Brazilian food and culture can be best understood as a combination of native Indian, Portuguese, and African flavors.
Due to the leading roles these groups have played in the country’s history: In the early 1500s the Portuguese arrived in this lush land have found a large indigenous population composed of an estimated 2,000 individual tribal groups. Over the next three centuries, international exploration, colonization, and the Atlantic slave trade brought some five million Africans to Brazil, along with many of their traditions.
But despite the wild melting pot of cultures that fed the development of Brazilian cuisine, certain staple ingredients, dishes, and techniques are common to the food in almost every region. Most significantly, the universal role that manioc, or yucca, plays in the food of Brazil is comparable to that of rice in Japan, or corn in the United States.
Since Brazil is such a huge country, it is almost impossible to list all of the typical food found in it. Below are some of the most common dishes and food that you will find:
Brazilians eat a large amount of fruit that mainly comes from Amazon. The range includes but is not limited to: mango, guava, cashew fruit, pineapple, passion fruit, orange and plum.
The beef in Brazil is top quality, and is almost always prepared grilled with only a small amount of salt to bring out the flavor. Fancy cooking is not necessary.
Coxinha is a common snack in Brazil which made from minced chicken shaped like a drumstick and deep fried in batter until golden brown. (Show out! Sometimes there is a toothpick placed inside to represent where the bone should be).
Made with black-eyed peas that are rolled into balls and then deep fried in Palm Oil. It is then usually stuffed with shrimp, peanuts and some other ingredients depending on the region. Arcaraje it is typically found in the north of Brazil, especially in the city of Salvador.
Considered the national dish of Brazil, this is a thick stew of black beans with pieces of beef and pork added to it. It is traditionally prepared in a clay pot. Feijões is Portuguese for Beans.
Moqueca is a seafood stew made without adding any water. Different fish and shellfish are thrown together with a mixture of onions, tomatoes,some garlic and Coriander. The recipe varies greatly depending on location but in general, it includes palm oil and coconut milk or olive and soy oil. It simmers for hours in a traditional clay pot and becomes a viscous liquid.
The Portugese refer to salt cod as their “faithful friend”, and famously have different recipe for every day of the year. It was an obvious choice as a non-perishable food for the three months-long voyages across the Atlantic to Brazil, although it was so readily adopted by a country with vast supplies of fresh fish has more to do with fashion and religion. Most Brazilian restaurants have at least one bacalhau dish on the many, and it is often a version of the recipe, created by Gomes de Sa at his restaurant in Porto.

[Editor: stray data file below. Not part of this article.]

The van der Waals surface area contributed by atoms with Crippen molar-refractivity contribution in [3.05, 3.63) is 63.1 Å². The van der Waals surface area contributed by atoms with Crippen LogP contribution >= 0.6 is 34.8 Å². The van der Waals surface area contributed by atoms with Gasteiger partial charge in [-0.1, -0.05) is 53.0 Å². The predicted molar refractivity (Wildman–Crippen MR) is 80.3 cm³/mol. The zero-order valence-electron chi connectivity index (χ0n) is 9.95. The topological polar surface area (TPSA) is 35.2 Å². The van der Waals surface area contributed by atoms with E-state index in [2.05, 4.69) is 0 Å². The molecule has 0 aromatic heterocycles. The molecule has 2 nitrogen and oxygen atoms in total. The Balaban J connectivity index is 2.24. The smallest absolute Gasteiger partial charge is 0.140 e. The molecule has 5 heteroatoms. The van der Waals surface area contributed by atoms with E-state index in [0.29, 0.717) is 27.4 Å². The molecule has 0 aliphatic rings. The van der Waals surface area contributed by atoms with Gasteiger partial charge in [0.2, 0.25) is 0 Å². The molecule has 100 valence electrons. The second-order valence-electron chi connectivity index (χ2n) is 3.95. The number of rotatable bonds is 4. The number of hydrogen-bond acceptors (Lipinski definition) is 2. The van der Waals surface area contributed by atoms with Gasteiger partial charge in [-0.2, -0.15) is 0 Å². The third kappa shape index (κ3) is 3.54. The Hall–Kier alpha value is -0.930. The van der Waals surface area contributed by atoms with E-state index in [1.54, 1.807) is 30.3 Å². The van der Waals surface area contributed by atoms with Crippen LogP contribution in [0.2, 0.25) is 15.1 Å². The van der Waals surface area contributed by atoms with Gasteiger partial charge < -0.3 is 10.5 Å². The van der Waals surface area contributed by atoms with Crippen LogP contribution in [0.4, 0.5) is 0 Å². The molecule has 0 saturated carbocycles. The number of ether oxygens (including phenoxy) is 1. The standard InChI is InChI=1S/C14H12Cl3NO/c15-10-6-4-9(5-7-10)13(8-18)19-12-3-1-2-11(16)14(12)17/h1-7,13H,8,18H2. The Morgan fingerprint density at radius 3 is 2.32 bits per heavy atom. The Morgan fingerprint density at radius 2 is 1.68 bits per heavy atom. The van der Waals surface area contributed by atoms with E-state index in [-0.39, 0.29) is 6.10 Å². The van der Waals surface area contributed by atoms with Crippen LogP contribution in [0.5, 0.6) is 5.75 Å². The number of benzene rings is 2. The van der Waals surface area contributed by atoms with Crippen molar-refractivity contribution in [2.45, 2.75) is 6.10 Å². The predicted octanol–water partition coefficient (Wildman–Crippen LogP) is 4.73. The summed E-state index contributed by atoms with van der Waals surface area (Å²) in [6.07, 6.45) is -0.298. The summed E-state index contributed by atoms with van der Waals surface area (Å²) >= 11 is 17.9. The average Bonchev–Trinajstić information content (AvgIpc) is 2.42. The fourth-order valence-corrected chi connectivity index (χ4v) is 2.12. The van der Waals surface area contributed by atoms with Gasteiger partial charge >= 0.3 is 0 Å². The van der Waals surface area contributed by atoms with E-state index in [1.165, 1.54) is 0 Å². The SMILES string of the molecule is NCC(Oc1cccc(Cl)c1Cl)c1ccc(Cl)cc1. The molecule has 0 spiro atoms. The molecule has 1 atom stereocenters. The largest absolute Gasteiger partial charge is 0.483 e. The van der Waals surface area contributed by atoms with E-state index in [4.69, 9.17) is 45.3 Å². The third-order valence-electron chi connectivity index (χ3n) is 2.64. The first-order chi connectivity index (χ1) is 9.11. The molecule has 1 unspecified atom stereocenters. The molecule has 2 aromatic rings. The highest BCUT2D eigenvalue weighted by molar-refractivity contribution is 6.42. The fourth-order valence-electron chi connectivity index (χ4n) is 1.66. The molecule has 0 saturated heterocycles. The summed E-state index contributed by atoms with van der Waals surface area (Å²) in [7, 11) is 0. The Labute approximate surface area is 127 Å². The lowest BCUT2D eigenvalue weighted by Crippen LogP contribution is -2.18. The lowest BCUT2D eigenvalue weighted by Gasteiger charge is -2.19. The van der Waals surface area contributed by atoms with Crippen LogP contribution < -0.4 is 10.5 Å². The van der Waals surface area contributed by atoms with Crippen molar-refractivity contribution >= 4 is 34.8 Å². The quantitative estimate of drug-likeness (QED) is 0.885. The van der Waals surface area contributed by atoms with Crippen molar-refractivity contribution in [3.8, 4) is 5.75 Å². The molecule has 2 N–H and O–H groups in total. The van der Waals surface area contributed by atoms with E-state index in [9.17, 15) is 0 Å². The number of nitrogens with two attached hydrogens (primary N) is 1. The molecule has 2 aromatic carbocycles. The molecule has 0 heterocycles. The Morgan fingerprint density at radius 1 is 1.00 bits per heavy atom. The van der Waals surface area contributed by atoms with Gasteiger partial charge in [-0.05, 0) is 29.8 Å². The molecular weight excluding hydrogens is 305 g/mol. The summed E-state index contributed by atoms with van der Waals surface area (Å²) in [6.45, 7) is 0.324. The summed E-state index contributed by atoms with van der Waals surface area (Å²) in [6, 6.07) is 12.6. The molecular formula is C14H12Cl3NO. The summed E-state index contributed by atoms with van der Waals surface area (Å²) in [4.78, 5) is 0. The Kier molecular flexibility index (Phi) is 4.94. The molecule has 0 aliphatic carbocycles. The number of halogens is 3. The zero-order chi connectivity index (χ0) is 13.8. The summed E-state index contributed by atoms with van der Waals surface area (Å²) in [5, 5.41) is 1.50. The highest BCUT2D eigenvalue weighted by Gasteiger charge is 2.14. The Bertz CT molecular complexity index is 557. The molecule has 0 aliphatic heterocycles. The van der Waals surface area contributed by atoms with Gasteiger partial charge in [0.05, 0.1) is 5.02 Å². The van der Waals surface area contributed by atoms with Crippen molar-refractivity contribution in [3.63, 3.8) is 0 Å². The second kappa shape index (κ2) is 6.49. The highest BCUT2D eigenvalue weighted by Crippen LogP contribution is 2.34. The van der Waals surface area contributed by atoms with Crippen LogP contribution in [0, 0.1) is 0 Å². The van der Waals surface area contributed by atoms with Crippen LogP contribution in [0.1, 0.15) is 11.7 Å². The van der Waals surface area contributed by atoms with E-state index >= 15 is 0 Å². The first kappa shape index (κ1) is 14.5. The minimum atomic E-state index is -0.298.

These bread rolls are found throughout the country and are prepared in the home and also served at restaurants. If you don’t have time to make your own you can also find them in the supermarket freezer section. It is a simple roll with cheese and accompanies most meals, especially breakfast.
Pamonha, this is a corn and milk paste wrapped in a corn husk and boiled. In some areas of Brazil you can find it prepared with coconut milk. It is similar to humitas in Chile.
A simple rice pudding, it is made with cinnamon and can be served as a simple dessert or sometimes alongside a meal.
Brigadeiro de oreo is the national dessert of Brazil it looks like balls of chocolate similar to truffles. A thick mix of condensed milk, butter and chocolate powder is rolled into small balls and cooked. Once cooled, they are covered in chocolate sprinkles like a truffle.
A goiabada paste that is made with sugar and water, it is normally served with cheese. This combination is called Romeo and Juliet by many, although we can’t seem to find out why.
A mixture of egg yolks and whites, mixed separately, and then baked in muffin tins. Afterwards they are boiled in syrup and then coated in rum, vanilla or flavored with orange peel.